You may have heard the tech term “patches” thrown around the office or mentioned in news segments, but if you’re not already familiar, you should be. Patches are perhaps one of the single-most important cyber security tools that the everyday tech user needs, right up there with things like anti-virus software and scanning filters.
A patch is a small piece of software that a company issues whenever a security flaw is uncovered. Just like the name implies, the patch covers the hole, keeping hackers from further exploiting the flaw. A number of holes have been exploited with severe consequences before their developers’ could create a patch, including the Heartbleed virus in 2014 and the recent WannaCry ransomware attack that struck just this month.
WannaCry hit more than 200,000 computers and networks before a 22-year-old cyber security whiz identified and activated a kill switch. Some of the hardest hit networks were hospitals, as their systems were locked up by the attack. This resulted in the loss of patient care, and some facilities even had to turn away patients due to the inability to access any of their computers. The only way to unlock the computer and remove the ransomware was to pay the fine in bitcoin to the hackers, at least until the block was discovered.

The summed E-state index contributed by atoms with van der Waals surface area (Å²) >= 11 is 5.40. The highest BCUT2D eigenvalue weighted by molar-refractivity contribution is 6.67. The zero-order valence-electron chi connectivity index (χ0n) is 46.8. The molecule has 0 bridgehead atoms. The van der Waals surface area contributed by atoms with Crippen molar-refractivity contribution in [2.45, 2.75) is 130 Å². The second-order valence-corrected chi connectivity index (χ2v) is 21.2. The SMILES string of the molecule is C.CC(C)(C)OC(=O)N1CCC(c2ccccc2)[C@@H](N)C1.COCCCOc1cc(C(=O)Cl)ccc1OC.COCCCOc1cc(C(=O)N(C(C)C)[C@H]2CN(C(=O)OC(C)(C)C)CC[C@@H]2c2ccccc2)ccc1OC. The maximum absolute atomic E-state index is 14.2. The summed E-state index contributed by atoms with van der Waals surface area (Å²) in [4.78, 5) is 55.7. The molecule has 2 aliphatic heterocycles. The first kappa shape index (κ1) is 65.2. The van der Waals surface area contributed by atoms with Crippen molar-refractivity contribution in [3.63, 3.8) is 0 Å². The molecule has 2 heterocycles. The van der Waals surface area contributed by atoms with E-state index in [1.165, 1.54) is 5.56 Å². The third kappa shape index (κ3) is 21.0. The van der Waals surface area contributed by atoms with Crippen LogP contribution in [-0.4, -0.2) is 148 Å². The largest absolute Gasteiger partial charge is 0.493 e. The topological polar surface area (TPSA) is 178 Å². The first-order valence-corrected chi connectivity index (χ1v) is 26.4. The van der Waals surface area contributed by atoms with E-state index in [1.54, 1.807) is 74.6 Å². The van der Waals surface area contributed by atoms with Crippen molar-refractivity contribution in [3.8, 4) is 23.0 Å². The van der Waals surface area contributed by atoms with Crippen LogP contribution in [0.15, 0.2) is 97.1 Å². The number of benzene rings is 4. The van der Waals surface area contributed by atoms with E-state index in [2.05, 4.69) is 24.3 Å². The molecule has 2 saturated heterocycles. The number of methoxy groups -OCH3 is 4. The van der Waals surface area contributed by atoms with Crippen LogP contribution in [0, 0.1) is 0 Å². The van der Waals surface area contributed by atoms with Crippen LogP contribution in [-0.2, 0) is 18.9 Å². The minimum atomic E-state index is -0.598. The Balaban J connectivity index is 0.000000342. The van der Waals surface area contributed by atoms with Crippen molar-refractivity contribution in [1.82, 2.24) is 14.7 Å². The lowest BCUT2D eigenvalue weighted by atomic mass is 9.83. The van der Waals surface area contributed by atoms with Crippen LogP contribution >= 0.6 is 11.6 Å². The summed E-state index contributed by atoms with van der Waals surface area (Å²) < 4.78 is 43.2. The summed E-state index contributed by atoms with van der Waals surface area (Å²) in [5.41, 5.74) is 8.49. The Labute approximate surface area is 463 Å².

Microsoft had already issued a patch only a matter of weeks ago for the particular hole that led to WannaCry, but many users had either not installed it or did not have automatic updates activated on their systems.
Whenever cyber security experts, researchers, or even just highly knowledgeable “hobbyists” discover a new flaw, the typical protocol is to alert the software developer immediately so they can issue a patch. They do not usually make the discovery public. This might seem counterproductive since typically the public can’t take action to protect themselves, but experience has shown that informing the public also alerts hackers to the existence of the flaw. By only telling the developers first, hopefully they will close up the hole before anyone else discovers it on their own.
Unfortunately, this kind of secrecy—while necessary to keep hackers from launching new malware attacks—also means that if the developer themselves discovered the hole and patched it in the next regularly scheduled update, you may never know about it. That’s why it’s very important to keep all of your software and handheld devices up-to-date; depending on your comfort level with your own tech you might choose to set your computer to automatically install any new updates from the developer.
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